50 years of scientific research has revealed that there are three distinct styles of decision-making. Each of us can make
decisions in each of these three ways, but we tend to develop a preference for one more than the other two. This preference
becomes a subconscious force, affecting the decisions we make on a daily basis and shapes how we perceive the world around
us as well as how we perceive ourselves. The three decisional styles are the personal, practical and analytical.We each have a different balance of the three styles;
that's what makes our decisions and actions unique. Developing an understanding of a your personal strengths and weaknesses
will better enable you to bring about positive change in your life and achieve greater personal success. It is only by first
understanding something that we are able to change it.
The Symbiont Attribute Index is
a personal assessment tool that is based on the work of Robert S. Hartman who held Ph.D degrees in mathematics, philosophy
and law. Dr. Hartman developed a simple, workable system for organizing the different ways in which human beings think. Dr.
Hartman conducted extensive research, and he proposed that there are three basic ways in which we can perceive or think about
anything in the world; as people, as things or as concepts. People (personal style) obviously
refers to the category of individual persons. Things (practical style) represents any tangible, inanimate object,
and Concepts (analytical style) has to do with our intangible mental awareness of thoughts and ideas. According to
Dr. Hartman, any entity that a person can conceive of can be categorized into one of these three dimensions of thought.
Dr. Hartman also demonstrated that how we think about something has a direct correlation
on how we value it. To value is to assign specific meaning, richness and importance of properties to something. We generally
make valuations within each of these three dimensions of thought (i.e., people, things and concepts) in
different ways. When valuing people, we generally focus on the individuality and uniqueness of
the person. We concentrate on those aspects that make a person special. Dr. Hartman called this the Intrinsic Dimension of
value. When valuing things, we generally focus on their application and usefulness, and Dr. Hartman
labeled this valuation style as the Extrinsic Dimension of value. In valuing concepts, the emphasis is on the
organization and structure of the concept, which Dr. Hartman called the Systemic Dimension of value.
Knowing the degree of emphasis a person places on the valuation of people, things and concepts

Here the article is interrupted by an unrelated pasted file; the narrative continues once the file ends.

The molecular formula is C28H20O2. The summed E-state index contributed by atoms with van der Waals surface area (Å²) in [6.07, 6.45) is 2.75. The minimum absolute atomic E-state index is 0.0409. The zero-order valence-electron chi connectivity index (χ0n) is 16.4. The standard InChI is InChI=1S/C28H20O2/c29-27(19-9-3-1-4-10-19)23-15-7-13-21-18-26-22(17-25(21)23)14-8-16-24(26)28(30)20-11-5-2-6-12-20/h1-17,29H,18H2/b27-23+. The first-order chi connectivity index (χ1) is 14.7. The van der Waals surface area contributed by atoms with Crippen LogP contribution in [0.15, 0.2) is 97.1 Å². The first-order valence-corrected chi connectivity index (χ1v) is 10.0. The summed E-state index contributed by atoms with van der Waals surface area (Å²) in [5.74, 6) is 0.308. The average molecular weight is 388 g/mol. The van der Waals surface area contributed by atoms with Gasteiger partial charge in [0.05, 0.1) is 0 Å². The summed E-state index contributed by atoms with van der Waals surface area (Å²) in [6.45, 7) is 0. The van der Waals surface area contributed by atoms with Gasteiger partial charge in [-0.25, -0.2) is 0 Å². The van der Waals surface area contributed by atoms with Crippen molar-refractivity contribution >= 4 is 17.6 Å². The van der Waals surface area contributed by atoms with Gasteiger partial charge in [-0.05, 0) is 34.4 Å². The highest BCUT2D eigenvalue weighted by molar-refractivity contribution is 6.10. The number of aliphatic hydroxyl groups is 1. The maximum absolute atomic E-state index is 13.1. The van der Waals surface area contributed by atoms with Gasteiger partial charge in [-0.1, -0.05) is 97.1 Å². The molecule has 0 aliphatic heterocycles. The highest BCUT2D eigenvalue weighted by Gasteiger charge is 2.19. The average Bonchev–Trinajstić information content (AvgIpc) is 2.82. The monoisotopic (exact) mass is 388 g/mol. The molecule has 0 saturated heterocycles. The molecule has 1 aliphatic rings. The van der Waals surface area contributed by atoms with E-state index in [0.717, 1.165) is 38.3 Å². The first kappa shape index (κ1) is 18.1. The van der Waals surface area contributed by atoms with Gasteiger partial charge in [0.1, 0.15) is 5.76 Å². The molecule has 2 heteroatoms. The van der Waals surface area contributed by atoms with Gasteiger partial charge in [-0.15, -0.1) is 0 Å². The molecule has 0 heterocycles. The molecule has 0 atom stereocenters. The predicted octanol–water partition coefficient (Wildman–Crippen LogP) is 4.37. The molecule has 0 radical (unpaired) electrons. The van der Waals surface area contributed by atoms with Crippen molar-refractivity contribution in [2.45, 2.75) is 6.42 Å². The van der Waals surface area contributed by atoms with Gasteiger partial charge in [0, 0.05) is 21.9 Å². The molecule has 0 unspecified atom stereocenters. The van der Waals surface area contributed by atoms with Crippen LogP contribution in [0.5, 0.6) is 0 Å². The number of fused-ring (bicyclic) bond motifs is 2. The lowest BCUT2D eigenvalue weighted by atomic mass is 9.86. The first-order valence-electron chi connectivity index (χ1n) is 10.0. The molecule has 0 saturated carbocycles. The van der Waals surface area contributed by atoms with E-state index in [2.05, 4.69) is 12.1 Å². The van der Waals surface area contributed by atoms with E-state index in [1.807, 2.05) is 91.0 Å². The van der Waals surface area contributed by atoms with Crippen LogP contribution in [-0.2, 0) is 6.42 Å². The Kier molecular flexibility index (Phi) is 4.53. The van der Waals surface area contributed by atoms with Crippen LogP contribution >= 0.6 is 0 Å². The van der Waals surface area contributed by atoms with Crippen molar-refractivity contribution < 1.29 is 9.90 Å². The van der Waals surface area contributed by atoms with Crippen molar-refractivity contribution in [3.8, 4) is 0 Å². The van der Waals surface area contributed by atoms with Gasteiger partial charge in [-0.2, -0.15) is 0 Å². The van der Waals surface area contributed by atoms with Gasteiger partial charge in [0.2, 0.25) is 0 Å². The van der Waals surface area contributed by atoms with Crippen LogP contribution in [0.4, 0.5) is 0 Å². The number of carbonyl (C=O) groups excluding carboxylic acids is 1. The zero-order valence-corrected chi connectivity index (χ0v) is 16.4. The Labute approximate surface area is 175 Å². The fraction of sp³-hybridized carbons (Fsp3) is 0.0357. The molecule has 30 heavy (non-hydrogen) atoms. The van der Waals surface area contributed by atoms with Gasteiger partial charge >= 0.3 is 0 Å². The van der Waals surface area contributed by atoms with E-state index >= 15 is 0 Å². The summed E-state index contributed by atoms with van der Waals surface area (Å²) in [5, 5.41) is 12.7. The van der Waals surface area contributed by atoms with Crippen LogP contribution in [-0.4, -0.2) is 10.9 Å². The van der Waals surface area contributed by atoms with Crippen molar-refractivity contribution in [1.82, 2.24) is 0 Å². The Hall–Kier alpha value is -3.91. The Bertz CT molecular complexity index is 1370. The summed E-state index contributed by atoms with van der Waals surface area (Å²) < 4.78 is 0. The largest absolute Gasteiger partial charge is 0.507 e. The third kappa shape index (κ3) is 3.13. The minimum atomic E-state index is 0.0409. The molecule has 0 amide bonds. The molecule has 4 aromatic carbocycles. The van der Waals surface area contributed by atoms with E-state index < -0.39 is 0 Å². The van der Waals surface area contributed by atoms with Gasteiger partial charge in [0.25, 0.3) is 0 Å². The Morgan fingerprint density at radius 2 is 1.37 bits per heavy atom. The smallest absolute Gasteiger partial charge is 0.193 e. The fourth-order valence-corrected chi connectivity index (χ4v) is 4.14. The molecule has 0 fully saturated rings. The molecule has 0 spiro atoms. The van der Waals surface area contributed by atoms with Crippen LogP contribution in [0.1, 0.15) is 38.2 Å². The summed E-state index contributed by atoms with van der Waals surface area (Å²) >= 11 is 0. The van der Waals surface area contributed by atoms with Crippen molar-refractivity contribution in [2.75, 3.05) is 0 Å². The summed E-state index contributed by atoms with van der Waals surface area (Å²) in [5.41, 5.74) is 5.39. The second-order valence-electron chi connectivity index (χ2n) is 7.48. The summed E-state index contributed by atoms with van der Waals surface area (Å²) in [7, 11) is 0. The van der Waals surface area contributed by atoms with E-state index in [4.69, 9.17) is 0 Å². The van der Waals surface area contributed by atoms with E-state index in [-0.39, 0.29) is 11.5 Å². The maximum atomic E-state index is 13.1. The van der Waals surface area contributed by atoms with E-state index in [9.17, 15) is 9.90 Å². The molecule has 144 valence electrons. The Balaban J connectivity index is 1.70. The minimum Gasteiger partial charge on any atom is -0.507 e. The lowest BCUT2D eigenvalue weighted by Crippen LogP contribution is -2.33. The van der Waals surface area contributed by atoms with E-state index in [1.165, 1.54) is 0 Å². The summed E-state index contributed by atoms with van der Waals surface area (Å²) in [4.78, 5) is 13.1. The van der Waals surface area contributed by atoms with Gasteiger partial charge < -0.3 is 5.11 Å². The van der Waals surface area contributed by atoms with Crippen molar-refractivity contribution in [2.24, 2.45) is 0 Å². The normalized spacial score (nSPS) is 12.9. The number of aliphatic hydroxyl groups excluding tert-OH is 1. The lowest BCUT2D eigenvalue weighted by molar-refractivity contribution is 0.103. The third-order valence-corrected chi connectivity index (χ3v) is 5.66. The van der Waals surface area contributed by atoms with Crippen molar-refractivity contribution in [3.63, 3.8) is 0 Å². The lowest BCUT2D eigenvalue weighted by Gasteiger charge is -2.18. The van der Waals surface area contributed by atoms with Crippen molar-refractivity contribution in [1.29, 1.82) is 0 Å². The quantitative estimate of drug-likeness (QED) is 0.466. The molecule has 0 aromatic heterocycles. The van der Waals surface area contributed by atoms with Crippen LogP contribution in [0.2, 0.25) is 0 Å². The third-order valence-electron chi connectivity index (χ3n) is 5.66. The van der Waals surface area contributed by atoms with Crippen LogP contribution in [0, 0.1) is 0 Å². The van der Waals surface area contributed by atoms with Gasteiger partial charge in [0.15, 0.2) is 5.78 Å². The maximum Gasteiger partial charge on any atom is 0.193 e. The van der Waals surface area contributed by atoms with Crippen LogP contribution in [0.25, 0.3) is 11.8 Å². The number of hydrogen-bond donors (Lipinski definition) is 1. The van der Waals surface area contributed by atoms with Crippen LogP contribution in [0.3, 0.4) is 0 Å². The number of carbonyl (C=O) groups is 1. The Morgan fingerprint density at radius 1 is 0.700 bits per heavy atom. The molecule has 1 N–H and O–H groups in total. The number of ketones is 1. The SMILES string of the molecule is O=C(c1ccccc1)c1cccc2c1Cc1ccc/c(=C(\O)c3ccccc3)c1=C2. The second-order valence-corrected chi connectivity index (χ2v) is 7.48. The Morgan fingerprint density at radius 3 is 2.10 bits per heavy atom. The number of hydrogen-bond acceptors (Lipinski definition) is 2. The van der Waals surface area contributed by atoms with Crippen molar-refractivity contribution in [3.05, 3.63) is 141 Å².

can tell us a great deal about why people think and act as they do and can help identify natural
talents and aptitudes (attributes) that result from a persons unique balance of thinking/decision-making preferences.Our approach is unique in that we measure where
an individual is now and what his or her individual elements are. It is also outcome-based. Rather than simply providing information
about a person's unique decision-making style, the Attribute Index profile is supported by a comprehensive
action planning process that can help a person chart a course for increased success and happiness.
There are two phases in the Attribute Index process.
Participants first complete an online a questionnaire in which they are asked to force-rank specific items and phrases relating
to themselves and their environment. This is then followed by a personal debrief of each participants' profile (either in
person or by telephone) to help them clearly understand the relevance of their results and to effectively identify and apply
strategies for increased success in work and in life. All debrief interviews are conducted by certified Attribute
Index facilitators. By understanding
the way in which we think, it becomes possible to leverage that knowledge to make better decisions, maximize strengths, minimize
weaknesses and achieve greater effectiveness in everything we do. When we gain this understanding for another person in an
organizational setting, it increases understanding, allows for better utilization of skills and alignment of work, increases
management efficiency and effectiveness, and can have a positive impact on the organizations overall health and performance.